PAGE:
Even as India talks about moving its banking into auditing system, that converges with international financial reporting standards (IFRS), from April 2013, a British Parliamentary committee has criticised it saying the mode of accounting has serious flaws, especially in bank audits.
The report of the select committee on Economic Affairs of the House of Lords released last month, said IFRS was an inferior system that limits the auditors' scope to exercise prudent judgment. The report assumes significance since IFRS has been made mandatory for listed companies in the European Union since 2005.
The British report is significant in the backdrop of India's proposed plan to ask banks and non-banking finance companies to convert their opening balance sheet as on April 1, 2013, in compliance with the notified accounting standards that are converged with IFRS.
According to the IFRS road map prepared by the ministry of corporate affairs last year, all scheduled commercial banks and urban co-operative banks, which have a net worth in excess of Rs 300 crore, will have to comply with the new accounting norms. The date for determination of this criterion is the balance sheet as on March 31, or the first balance sheet prepared thereafter when the accounting year ends on another date.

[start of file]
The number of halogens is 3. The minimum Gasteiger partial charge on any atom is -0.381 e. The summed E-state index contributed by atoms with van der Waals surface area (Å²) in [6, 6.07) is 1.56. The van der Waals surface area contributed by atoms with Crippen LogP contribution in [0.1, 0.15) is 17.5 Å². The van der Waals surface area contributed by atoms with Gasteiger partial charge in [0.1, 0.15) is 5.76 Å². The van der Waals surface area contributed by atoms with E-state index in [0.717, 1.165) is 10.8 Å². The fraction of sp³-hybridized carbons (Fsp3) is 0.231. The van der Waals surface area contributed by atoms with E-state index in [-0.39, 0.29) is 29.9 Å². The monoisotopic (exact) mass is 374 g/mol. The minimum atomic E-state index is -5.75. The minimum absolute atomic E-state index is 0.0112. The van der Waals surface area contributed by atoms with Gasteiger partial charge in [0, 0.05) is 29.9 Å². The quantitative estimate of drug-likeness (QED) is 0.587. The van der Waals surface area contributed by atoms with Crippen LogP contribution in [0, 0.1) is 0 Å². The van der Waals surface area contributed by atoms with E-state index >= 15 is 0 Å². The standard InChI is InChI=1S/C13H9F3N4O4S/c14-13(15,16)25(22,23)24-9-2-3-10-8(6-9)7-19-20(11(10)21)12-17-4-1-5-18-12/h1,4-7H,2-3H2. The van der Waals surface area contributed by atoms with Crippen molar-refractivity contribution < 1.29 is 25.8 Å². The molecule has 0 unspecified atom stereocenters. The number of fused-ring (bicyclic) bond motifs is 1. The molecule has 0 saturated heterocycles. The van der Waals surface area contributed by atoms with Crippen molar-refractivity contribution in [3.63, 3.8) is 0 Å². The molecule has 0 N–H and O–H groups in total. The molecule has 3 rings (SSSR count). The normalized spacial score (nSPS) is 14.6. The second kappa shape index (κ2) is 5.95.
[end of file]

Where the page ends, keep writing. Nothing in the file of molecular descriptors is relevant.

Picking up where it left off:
Supporting the UK Parliamentary panel’s view, Jaypal Jain, a teacher associated with University of Oxford, said the accounting (including IFRS) is not just a neutral device of recording economic reality.
“There is no evidence that IFRS is helpful for the sustainable planning and development of India,” he said.
According to Jain, the US is still thinking about implementing IFRS while Japan recently issued a report cautioning about its the negative impacts. Meanwhile, members of the Institute of Chartered Accountants of India, the auditing standard setting body, said the banking sector will not be asked to move towards IFRS converged auditing system without providing sufficient safeguards.
Adding that the April 2013 deadline may get extended as the government has already failed to implement the first phase of IFRS convergence from April 1, 2011. A select list of big companies, excluding banks and NBFCs, were expected to move towards IFRS compliant accounting system from this financial year.